ECONOMY CHALLENGES RESORT OWNERS
The 8th annual Resort Conference returned to the Hotel del Coronado in San Diego last month, and while the weather was sunny — of course — the news wasn't quite as bright.
Resort executives discussed ways to overcome the sluggish economy and entice travelers to visit their properties. Attendees didn't sound the alarm over the looming recession, but Peter Yesawich, the luncheon speaker, did have to overcome the literal screeching of a nearly constant (false) fire alarm going off throughout a significant portion of his 75-minute presentation.
Maybe the only one unfazed by the noise, the president and CEO of Y Partnership spoke of how the travel industry has been affected by the Internet, social media and the growth of PDAs. Yesawich also touched on a theme present throughout the conference: Americans are using less and less of their vacation time. The economy, he said, would further affect that, but the “sky wasn't falling.” People would adapt, maybe travel shorter distances and cut back on other parts of the trip, making value and differentiation all the more important for resorts. A panel on vacation compression later revealed Americans use on average 13 vacation days a year, compared to 25 by those in Japan and a whopping 42 by Italians.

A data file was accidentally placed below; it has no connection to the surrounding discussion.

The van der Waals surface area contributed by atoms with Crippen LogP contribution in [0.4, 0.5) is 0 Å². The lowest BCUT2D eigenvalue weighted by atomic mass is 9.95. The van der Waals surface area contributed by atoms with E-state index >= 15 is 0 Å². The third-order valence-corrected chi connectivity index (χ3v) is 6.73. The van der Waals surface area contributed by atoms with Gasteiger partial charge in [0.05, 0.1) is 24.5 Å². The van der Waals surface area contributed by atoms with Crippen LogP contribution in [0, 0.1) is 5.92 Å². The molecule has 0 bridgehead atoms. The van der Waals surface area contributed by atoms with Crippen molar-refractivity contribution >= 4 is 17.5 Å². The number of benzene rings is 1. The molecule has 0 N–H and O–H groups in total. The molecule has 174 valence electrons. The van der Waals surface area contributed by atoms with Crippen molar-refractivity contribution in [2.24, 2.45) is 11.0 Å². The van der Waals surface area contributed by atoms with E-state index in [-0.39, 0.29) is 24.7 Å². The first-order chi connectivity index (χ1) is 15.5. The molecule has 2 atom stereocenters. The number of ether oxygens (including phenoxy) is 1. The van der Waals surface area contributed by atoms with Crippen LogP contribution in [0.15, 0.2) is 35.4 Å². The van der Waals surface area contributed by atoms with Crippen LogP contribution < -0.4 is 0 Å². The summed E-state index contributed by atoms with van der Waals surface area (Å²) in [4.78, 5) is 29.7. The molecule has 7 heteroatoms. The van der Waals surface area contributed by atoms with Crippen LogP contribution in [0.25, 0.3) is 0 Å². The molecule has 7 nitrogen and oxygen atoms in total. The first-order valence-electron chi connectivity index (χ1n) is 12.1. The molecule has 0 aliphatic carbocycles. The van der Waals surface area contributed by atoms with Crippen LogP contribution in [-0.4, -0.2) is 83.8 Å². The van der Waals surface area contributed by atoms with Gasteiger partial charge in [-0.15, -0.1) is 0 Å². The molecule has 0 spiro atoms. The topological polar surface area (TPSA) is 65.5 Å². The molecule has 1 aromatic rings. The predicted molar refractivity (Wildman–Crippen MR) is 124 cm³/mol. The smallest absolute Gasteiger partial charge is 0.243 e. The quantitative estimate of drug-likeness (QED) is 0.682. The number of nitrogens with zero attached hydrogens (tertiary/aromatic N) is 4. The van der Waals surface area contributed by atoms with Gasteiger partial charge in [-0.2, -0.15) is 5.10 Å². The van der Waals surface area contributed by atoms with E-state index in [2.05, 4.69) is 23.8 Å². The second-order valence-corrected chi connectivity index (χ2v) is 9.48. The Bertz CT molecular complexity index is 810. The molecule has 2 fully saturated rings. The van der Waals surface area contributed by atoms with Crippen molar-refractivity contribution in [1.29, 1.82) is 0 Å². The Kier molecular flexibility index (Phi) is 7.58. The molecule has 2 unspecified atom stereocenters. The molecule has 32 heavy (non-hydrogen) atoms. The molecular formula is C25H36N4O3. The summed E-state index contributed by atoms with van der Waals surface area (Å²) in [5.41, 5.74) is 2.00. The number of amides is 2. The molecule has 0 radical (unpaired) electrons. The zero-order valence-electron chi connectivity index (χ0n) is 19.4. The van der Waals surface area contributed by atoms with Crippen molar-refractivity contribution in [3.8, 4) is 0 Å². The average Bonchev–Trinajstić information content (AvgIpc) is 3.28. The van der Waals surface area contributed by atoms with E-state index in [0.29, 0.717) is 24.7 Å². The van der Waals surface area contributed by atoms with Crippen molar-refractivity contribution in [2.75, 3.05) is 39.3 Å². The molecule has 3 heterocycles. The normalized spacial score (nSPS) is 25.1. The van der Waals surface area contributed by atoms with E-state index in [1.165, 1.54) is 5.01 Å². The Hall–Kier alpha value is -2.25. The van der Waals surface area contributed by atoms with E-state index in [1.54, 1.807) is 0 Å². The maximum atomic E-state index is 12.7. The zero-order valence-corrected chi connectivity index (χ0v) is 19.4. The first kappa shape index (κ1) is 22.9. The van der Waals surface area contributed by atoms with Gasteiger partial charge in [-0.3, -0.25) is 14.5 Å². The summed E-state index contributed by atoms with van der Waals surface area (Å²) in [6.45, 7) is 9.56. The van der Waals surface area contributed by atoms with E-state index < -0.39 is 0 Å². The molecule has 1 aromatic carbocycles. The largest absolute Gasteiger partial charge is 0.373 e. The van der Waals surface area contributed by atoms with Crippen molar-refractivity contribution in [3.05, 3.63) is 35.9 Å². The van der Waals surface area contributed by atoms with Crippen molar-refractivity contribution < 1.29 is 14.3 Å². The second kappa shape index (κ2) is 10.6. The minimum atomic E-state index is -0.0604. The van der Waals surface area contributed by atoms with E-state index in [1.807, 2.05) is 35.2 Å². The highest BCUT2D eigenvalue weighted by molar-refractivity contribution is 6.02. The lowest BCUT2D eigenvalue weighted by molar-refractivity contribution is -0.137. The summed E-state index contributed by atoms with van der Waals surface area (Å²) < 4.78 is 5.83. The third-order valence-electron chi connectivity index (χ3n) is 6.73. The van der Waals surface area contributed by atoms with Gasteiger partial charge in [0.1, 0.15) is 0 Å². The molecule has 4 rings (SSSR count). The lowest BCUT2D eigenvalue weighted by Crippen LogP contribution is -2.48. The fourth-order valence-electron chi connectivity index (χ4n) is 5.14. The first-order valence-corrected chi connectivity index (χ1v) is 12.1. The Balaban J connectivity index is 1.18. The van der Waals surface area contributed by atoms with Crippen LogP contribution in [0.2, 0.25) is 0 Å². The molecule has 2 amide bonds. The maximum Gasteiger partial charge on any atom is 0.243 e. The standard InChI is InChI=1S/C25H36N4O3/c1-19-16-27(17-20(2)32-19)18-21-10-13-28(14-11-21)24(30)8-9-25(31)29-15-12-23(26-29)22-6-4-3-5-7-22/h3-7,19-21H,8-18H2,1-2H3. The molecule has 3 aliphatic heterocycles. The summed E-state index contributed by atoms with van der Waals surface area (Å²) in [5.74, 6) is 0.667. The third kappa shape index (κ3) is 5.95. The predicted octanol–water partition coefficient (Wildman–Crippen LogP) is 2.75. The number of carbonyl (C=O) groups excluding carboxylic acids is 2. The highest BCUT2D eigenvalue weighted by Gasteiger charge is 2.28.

Chip Conley, the president and CEO of Joie de Vivre Hospitality, said at the opening session keeping employees, customers and investors happy increases loyalty, which is critical during downtimes.
Alan Fuerstman, founder and CEO of Montage Hotels & Resorts, was honored with the resort executive of the year award.
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